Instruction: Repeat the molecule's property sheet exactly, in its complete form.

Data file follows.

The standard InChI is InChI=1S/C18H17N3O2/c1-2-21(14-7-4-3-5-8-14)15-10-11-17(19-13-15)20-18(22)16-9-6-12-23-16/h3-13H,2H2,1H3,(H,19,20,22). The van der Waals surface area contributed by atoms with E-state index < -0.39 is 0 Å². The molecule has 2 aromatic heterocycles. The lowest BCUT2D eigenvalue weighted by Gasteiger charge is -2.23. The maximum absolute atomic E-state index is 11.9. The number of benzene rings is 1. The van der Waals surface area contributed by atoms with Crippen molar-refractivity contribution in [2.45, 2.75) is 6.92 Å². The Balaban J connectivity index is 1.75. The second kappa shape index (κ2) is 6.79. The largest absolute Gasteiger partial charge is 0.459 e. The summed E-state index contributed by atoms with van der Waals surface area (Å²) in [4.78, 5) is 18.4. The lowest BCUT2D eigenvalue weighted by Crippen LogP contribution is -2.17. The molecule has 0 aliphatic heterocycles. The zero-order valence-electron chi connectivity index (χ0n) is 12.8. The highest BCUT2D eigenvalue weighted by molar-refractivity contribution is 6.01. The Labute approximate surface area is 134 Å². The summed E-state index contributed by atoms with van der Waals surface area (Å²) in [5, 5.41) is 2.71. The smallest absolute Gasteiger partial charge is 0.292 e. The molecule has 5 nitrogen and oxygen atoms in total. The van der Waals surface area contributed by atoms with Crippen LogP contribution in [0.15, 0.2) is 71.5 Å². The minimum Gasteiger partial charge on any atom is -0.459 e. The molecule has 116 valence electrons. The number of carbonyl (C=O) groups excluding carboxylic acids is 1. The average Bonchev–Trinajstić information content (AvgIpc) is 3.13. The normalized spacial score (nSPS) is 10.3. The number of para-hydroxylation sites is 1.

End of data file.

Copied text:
The standard InChI is InChI=1S/C18H17N3O2/c1-2-21(14-7-4-3-5-8-14)15-10-11-17(19-13-15)20-18(22)16-9-6-12-23-16/h3-13H,2H2,1H3,(H,19,20,22). The van der Waals surface area contributed by atoms with E-state index < -0.39 is 0 Å². The molecule has 2 aromatic heterocycles. The lowest BCUT2D eigenvalue weighted by Gasteiger charge is -2.23. The maximum absolute atomic E-state index is 11.9. The number of benzene rings is 1. The van der Waals surface area contributed by atoms with Crippen molar-refractivity contribution in [2.45, 2.75) is 6.92 Å². The Balaban J connectivity index is 1.75. The second kappa shape index (κ2) is 6.79. The largest absolute Gasteiger partial charge is 0.459 e. The summed E-state index contributed by atoms with van der Waals surface area (Å²) in [4.78, 5) is 18.4. The lowest BCUT2D eigenvalue weighted by Crippen LogP contribution is -2.17. The molecule has 0 aliphatic heterocycles. The zero-order valence-electron chi connectivity index (χ0n) is 12.8. The highest BCUT2D eigenvalue weighted by molar-refractivity contribution is 6.01. The Labute approximate surface area is 134 Å². The summed E-state index contributed by atoms with van der Waals surface area (Å²) in [5, 5.41) is 2.71. The smallest absolute Gasteiger partial charge is 0.292 e. The molecule has 5 nitrogen and oxygen atoms in total. The van der Waals surface area contributed by atoms with Crippen LogP contribution in [0.15, 0.2) is 71.5 Å². The minimum Gasteiger partial charge on any atom is -0.459 e. The molecule has 116 valence electrons. The number of carbonyl (C=O) groups excluding carboxylic acids is 1. The average Bonchev–Trinajstić information content (AvgIpc) is 3.13. The normalized spacial score (nSPS) is 10.3. The number of para-hydroxylation sites is 1.